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Facebook buys out studio behind popular VR game Beat Saber

Facebook is deepening its involvement in VR, having bought out the studio behind one of the medium's most popular games.

Facebook has not disclosed the deal value Facebook will not pull Beat Saber, Beat Games' flagship product, from other VR headsets “Beat Games’ accomplishments are already impressive, but Facebook and the Beat Games team know that there is so much more that can be done across VR, games, and music" - Mike Verdu, Oculus Director of Content

Five years ago, in its pursuit of ubiquity (like all Big Tech firms), Facebook acquired VR headset-manufacturer Oculus, known for its Oculus Rift VR headset. The company had raised millions from intrigued investors in the span of a few years, and Facebook saw they were worth buying for $2.3 billion at the time. 

Today, Facebook is building on this acquisition. 

Facebook acquires Beat Games 

This week, Facebook announced its acquisition of the game studio behind the ever-so-popular VR game Beat Saber, which is a rhythm-based game that employs a twist on the genre. Facebook has not revealed the value of the deal. 

The social media giant has yet to bring the Oculus to mainstream success 5 years after it acquired it, so what better way to attempt that than to buy out the team that’s had what could resemble a success in a struggling field. 

“Beat Games’ accomplishments are already impressive, but Facebook and the Beat Games team know that there is so much more that can be done across VR, games, and music,” said Mike Verdu, Oculus director of content, in a blog post.

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The Oculus Rift VR Headset. Image: Oculus

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Surprisingly, Facebook will not be pulling the Beat Saber game from other VR headsets, allowing it to be played on devices other than the Rift. They likely realized that a passionate, tightly-knit community revolving around niche game like Beat Saber would not stand for such an action. They could entirely boycott the game and bring the company bad press, as we’ve seen in recent controversial episodes between gamers and maligned publisher EA games over the use of micro transactions, overpriced expansion content, and other controversial services and products.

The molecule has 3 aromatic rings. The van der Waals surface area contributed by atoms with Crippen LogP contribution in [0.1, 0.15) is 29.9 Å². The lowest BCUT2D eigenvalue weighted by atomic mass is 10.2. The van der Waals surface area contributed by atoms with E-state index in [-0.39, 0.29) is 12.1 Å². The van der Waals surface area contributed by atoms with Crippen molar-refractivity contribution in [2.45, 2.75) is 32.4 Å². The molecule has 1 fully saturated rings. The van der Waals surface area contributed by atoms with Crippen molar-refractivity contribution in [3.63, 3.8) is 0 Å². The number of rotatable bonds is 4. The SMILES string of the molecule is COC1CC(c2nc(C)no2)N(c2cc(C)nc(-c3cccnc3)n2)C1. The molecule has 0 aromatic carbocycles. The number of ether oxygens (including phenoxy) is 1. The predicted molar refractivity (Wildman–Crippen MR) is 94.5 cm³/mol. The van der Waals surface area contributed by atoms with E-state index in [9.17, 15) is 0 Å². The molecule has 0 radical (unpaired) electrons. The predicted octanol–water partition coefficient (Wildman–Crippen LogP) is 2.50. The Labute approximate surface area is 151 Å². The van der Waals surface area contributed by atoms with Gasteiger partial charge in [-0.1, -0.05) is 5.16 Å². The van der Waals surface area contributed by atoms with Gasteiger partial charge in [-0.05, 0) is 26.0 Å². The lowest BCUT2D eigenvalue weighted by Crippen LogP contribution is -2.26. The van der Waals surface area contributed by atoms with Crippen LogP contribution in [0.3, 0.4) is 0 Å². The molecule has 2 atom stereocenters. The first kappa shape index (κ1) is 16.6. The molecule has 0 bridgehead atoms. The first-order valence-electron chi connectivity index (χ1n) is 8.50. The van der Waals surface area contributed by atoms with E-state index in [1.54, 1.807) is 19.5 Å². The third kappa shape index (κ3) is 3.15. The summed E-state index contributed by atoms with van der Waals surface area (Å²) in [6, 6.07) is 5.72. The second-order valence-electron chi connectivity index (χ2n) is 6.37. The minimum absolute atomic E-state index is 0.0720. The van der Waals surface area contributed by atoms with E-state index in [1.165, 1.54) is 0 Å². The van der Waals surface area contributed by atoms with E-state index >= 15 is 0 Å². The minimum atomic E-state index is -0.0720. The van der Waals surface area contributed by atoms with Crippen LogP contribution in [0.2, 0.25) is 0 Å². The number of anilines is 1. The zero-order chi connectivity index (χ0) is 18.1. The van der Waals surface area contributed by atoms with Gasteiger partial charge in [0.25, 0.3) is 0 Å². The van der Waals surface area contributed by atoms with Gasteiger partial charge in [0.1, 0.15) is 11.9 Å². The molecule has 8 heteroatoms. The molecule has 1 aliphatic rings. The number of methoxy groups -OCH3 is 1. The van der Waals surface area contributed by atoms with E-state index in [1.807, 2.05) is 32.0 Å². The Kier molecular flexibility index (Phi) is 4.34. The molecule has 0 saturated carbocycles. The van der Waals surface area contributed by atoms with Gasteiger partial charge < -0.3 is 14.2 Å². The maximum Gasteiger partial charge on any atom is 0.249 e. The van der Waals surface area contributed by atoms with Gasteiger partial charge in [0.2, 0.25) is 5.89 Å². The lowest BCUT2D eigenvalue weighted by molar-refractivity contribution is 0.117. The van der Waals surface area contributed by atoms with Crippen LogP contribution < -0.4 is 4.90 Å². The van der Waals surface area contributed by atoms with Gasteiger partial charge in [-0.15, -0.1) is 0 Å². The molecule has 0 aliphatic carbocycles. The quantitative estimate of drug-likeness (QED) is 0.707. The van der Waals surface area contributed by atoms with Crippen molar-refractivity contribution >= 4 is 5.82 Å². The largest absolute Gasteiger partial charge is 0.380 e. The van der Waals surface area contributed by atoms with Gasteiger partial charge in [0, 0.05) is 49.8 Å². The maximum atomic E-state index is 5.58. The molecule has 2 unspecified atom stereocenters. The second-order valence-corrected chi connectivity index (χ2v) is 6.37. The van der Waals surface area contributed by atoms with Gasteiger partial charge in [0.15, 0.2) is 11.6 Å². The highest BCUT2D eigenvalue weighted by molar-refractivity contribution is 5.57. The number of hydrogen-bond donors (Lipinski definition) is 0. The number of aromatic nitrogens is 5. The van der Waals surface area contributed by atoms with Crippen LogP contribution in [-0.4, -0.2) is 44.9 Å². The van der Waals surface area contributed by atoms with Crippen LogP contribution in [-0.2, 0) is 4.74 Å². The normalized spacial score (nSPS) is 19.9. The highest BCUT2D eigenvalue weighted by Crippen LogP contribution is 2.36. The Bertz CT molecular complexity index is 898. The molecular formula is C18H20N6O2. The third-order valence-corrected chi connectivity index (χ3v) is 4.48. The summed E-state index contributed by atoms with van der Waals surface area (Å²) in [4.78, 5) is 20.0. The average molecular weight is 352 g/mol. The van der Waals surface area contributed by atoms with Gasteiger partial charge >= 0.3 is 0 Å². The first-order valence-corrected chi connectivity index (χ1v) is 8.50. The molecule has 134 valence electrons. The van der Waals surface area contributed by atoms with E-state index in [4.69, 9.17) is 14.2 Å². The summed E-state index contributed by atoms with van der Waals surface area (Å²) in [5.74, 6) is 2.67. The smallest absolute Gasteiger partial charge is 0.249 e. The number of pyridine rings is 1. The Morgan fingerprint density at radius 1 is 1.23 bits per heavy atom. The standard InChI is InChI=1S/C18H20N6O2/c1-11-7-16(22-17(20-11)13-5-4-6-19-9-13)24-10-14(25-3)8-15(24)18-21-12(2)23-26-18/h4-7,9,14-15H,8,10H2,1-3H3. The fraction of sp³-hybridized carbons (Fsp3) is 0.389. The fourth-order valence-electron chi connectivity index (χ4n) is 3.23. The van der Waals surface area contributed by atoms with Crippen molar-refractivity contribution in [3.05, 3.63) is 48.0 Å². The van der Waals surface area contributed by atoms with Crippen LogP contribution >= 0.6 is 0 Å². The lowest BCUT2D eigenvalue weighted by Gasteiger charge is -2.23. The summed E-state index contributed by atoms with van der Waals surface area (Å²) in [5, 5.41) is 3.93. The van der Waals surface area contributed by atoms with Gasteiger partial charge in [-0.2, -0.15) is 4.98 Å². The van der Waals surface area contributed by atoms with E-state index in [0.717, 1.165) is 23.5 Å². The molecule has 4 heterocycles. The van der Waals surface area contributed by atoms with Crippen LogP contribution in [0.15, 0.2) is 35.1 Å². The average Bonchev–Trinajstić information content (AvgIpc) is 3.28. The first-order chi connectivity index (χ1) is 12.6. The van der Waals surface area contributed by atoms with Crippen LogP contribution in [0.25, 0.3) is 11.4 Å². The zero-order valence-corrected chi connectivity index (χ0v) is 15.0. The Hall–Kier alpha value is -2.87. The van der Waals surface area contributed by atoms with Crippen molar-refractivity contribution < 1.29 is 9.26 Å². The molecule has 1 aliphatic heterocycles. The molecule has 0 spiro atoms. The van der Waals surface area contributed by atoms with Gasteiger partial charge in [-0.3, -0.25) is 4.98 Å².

Overall, this acquisition will serve to bolster Facebook’s overall VR offerings, and not just the applications in a gaming setting. 

“We’re exploring many ways to accelerate VR,” Verdu wrote. “This is just the beginning.”

Earlier this year, Facebook acquired another VR company: brain-computing start-up CTRL-labs. CTRL-Labs’ tech utilizes a wrist band that registers neuron pulses and translates them into digital inputs a device would understand, like a neuron impulses that signals a mouse to right-click for example. Applied to the VR experience, this revolutionary mechanism could have significant implications on the industry. 

Facebook is clearly thinking big, even if its efforts won’t be rewarded in the next 3 to 5 years, the social media giant is in it for the long run. 

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What is Beat Saber?

When Beat Saber launched in 2018, it offered music rhythm gamers a fresh twist on the genre. 

Instead of button mashing to hit the correct notes like you would in a traditional rhythm game like Guitar Hero, Beat Saber utilizes the virtual space of VR and its two controllers to allow players to literally slash ‘note’ blocks with Star Wars-inspired light sabers as timed with the music. This allows for an exhilarating experience of punchy music and bright colors. Each controller represents a light saber in the player’s hand, which they use to cut clocks as they approach to match the rhythm of the song. 

While VR as a whole has struggled to take off, especially in the challenging gaming sector, Beat Saber has been an anomaly. This is most likely why the studio behind the game caught Facebook’s attention in the first place. 

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